Some 500 houses have been added to the tax rolls since 1998.
But businesses are few, and vacant land is plentiful.
Build enough houses, and retail will follow. So goes a common
take on municipal growth. Shape Glenn Heights with vision,
enough elbow room and reasonable land controls, former Mayor
Coffman and others say, and build a community attractive to
people and businesses.
"I'm more interested in quality of life than quantity
of development," Ms. Coffman says.
That's quantity, as in too many starter homes, too much
flux, says Mr. Humphrey. One goal of the rezonings, he says,
was to expand the mix of housing options, where people can
move up, not out.
"I didn't want this place to be a good place to start.
I wanted it to be a good place to live," says Mr. Humphrey,
a 14 year Glenn Heights resident, whose home is a short walk
from the Sheffield land.
Mr. Sheffield agrees that Glenn Heights needs a heftier
tax base and a spectrum of housing for all comers. Better
streets and code enforcement would be a plus, too, he and
others say, as would less strife at City Hall, where his lawsuit
has enriched the discourse.
Mr. Sheffield was banking on an $8.3 million profit, according
to his lawsuit. Houses in the subdivision would have sold
for up to $150,000 at today's prices, he says, a step up for
a city with average home values last year of $62,000.
But the rezoning changed everything, he says. The larger
lots would more than double housing prices, beyond buyer demand.
"They doomed the project, trying to force us to offer
products for which there's no market," says Mr. Sheffield.
"They used their power to create exclusionary zoning
and are saying we don't want these people in our community,"
he says of entry level homeowners. "They just wanted
big, expensive homes to increase their own property values."
Wrong, say Ms. Coffman and Mr. Humphrey. The goal was, and
is, balanced growth.
The opinions are entrenched. The words haven't come cheap.
Mr. Sheffield figures he has lost about $1 million a year
in potential income and spent about $300,000 for lawyers and
other expenses more than double what he paid a British company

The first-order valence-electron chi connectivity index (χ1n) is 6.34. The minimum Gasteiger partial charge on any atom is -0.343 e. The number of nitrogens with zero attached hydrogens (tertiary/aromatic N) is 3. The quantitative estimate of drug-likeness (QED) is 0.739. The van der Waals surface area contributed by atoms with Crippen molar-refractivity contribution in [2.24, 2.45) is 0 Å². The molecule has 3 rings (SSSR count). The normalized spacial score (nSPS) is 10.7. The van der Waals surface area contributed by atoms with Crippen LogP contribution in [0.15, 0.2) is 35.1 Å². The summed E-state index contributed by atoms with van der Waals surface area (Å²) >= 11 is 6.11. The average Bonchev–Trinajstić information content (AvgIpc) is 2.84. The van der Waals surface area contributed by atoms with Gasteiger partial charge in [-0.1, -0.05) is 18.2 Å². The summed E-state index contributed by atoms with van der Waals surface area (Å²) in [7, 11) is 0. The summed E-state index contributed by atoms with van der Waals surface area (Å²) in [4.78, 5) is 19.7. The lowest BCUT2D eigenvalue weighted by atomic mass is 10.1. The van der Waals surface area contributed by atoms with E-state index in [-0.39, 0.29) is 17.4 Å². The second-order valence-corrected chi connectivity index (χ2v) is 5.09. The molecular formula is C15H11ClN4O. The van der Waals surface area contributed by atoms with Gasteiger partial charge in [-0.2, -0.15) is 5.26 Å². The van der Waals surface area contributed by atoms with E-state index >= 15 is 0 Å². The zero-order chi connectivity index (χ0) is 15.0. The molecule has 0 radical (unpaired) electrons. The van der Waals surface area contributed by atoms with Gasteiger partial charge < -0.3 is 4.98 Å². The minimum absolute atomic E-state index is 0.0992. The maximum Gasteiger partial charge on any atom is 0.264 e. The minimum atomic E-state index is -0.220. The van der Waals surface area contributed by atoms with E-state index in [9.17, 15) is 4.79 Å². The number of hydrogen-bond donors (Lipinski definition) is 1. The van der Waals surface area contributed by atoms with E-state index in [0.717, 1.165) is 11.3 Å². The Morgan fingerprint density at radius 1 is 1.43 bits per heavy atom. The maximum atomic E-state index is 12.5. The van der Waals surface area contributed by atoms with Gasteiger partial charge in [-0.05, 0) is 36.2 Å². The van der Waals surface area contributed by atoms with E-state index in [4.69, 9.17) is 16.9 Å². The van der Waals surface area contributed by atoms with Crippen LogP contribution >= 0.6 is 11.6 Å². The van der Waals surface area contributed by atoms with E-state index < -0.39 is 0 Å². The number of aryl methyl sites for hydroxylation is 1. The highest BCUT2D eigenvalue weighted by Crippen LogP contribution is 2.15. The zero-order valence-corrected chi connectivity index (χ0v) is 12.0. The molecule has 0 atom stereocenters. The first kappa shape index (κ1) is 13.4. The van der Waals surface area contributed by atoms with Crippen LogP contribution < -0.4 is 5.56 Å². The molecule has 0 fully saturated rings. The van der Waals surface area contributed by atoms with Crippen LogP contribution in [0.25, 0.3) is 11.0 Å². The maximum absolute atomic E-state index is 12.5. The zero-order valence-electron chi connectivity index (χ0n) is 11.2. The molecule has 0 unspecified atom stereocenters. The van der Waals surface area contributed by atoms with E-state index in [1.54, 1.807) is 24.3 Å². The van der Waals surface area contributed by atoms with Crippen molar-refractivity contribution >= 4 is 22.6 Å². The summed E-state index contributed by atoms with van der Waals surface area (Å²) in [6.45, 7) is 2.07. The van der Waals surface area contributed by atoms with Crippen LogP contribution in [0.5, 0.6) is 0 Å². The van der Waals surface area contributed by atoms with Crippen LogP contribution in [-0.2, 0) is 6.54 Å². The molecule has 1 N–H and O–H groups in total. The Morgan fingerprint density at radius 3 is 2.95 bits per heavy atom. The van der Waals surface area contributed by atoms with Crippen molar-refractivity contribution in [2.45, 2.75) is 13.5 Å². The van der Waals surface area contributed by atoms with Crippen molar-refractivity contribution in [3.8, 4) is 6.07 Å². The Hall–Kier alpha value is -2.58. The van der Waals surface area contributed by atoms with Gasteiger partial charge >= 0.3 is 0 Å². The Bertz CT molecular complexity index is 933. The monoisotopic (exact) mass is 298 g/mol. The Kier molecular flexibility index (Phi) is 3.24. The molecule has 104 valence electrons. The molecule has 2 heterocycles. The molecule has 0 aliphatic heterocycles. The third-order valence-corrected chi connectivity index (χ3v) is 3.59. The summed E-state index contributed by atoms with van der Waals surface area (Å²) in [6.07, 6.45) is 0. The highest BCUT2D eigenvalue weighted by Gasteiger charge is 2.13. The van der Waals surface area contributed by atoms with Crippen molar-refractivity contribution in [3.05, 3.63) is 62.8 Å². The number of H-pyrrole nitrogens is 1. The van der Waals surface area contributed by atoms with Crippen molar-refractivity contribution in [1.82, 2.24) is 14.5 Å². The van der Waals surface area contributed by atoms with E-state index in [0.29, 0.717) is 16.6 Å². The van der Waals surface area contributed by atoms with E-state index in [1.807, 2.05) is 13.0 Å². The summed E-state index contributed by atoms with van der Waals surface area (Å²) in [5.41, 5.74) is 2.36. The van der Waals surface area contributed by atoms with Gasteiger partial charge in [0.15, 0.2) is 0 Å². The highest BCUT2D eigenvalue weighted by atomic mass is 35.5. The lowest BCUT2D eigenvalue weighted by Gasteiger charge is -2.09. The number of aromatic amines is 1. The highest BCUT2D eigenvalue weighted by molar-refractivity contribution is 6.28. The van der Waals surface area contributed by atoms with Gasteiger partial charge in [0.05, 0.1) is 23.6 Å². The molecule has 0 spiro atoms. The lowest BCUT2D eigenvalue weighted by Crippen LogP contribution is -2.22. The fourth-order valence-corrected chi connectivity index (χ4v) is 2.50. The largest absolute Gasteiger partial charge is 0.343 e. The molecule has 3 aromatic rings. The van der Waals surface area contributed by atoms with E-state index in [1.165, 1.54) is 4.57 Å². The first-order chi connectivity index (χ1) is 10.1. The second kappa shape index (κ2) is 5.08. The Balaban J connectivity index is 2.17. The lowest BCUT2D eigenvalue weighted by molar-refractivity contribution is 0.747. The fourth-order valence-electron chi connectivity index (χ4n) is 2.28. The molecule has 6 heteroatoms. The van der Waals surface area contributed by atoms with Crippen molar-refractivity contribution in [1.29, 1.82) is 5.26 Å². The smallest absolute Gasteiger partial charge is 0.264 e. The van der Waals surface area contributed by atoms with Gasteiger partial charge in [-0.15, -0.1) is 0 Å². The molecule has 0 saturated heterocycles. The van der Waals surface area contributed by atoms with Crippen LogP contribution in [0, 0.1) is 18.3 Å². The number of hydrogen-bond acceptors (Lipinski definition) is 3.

for the land.
"It was definitely a deal," he says of the land
purchase. "Or was it?"
The city's legal fees are around $310,000. A Waxahachie
jury said the city owes Mr. Sheffield damages of $485,000
plus 10 percent annual interest, a total he figures has topped
$700,000. The appeals court upheld the award and said the
moratorium was also a taking, requiring compensation. That
amount hasn't been set.
Some Glenn Heights residents keep calling for a settlement.
They fear costly payouts would require huge tax increases
and cripple the city, which this year expects to operate on
The lawsuit has spiced past city elections. It was at the
heart of an unsuccessful vote last year to remove Ms. Coffman,
Mr. Humphrey and three other council members from office.
And it helped draw the line in this year's mayor's race.
N.L. "Moe" Craddock, an early Glenn Heights resident,
said if elected mayor he would have tried to settle the dispute
out of court "put a
plug in it."
"That's the only reason I'm running," says the
67 year old former council member, who lost a runoff by 38
votes. "This was all to satisfy a few people. It's not
Mr. Humphrey, 42, said he wants to lead his hometown of
14 years because "there's a lot to do" to get the
city's services and finances on sound footing. He wouldn't
give up the court fight, but then again, "the smart thing
to do may be to condemn the whole damn thing and pay him for
Many what ifs
Ms. Coffman is stepping down after two years as mayor and
a three year council stint. If the city wins, it retains the
zoning, and Mr. Sheffield keeps his land. A victory by Mr.
Sheffield could have the court returning his zoning with damages
or upholding only the compensation.
If the city and Mr. Sheffield settle out of court, the 38
percent threshold would become Texas law until the Waco court's
decision is overruled.
That can't happen, Ms. Coffman says. The fight must go on
and the appeals court's decision must be overturned.
"I'm real proud of our city," she says. "We're
small and the legal fees are high, but if we lose the costs
will be higher."
"Developers will come in and be gone, and the citizens
will be here for a long time," says Ms. Coffman, a Glenn
Heights resident for 17 years. "This is about taking
a stand and refusing to bring in less than residents deserve."
Mr. Sheffield, a former Texas homebuilders association president,
hasn't enjoyed the fight.
"It's so easy to see this as the big, bad developer,"
the Weatherford resident says. "But why is building places
for people to live so bad?"
"They could be sitting there today with 500 new homes
on the tax rolls, some of the nicest houses in town, but that
just wasn't good enough," he says.
"It's an interesting story. I wish someone else had
to live through it."